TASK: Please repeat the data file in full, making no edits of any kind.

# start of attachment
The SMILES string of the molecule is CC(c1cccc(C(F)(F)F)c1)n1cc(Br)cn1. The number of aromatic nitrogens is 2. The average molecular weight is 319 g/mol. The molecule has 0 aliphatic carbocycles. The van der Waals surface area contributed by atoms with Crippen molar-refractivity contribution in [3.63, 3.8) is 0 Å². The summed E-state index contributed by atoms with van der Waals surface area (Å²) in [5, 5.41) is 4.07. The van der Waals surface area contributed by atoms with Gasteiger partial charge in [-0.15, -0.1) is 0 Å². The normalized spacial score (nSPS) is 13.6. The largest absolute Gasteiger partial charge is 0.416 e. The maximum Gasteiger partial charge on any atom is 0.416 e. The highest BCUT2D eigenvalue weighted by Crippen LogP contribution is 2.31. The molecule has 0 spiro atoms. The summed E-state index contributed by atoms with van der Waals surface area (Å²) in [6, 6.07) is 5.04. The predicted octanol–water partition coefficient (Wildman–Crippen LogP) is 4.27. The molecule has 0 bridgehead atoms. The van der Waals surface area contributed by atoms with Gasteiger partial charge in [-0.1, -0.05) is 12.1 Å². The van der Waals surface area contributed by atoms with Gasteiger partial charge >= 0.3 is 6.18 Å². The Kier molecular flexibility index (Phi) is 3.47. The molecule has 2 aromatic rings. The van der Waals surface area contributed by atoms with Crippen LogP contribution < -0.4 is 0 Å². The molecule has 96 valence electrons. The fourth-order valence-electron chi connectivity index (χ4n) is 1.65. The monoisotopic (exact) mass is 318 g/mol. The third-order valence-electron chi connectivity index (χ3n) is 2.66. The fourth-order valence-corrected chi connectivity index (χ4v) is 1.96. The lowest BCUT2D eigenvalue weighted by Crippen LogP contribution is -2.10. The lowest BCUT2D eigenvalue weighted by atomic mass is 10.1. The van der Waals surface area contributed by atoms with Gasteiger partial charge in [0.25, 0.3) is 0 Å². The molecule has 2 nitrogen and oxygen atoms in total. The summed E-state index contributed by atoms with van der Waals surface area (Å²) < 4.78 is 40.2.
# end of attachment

The SMILES string of the molecule is CC(c1cccc(C(F)(F)F)c1)n1cc(Br)cn1. The number of aromatic nitrogens is 2. The average molecular weight is 319 g/mol. The molecule has 0 aliphatic carbocycles. The van der Waals surface area contributed by atoms with Crippen molar-refractivity contribution in [3.63, 3.8) is 0 Å². The summed E-state index contributed by atoms with van der Waals surface area (Å²) in [5, 5.41) is 4.07. The van der Waals surface area contributed by atoms with Gasteiger partial charge in [-0.15, -0.1) is 0 Å². The normalized spacial score (nSPS) is 13.6. The largest absolute Gasteiger partial charge is 0.416 e. The maximum Gasteiger partial charge on any atom is 0.416 e. The highest BCUT2D eigenvalue weighted by Crippen LogP contribution is 2.31. The molecule has 0 spiro atoms. The summed E-state index contributed by atoms with van der Waals surface area (Å²) in [6, 6.07) is 5.04. The predicted octanol–water partition coefficient (Wildman–Crippen LogP) is 4.27. The molecule has 0 bridgehead atoms. The van der Waals surface area contributed by atoms with Gasteiger partial charge in [-0.1, -0.05) is 12.1 Å². The van der Waals surface area contributed by atoms with Gasteiger partial charge >= 0.3 is 6.18 Å². The Kier molecular flexibility index (Phi) is 3.47. The molecule has 2 aromatic rings. The van der Waals surface area contributed by atoms with Crippen LogP contribution < -0.4 is 0 Å². The molecule has 96 valence electrons. The fourth-order valence-electron chi connectivity index (χ4n) is 1.65. The monoisotopic (exact) mass is 318 g/mol. The third-order valence-electron chi connectivity index (χ3n) is 2.66. The fourth-order valence-corrected chi connectivity index (χ4v) is 1.96. The lowest BCUT2D eigenvalue weighted by Crippen LogP contribution is -2.10. The lowest BCUT2D eigenvalue weighted by atomic mass is 10.1. The van der Waals surface area contributed by atoms with Gasteiger partial charge in [0.25, 0.3) is 0 Å². The molecule has 2 nitrogen and oxygen atoms in total. The summed E-state index contributed by atoms with van der Waals surface area (Å²) < 4.78 is 40.2.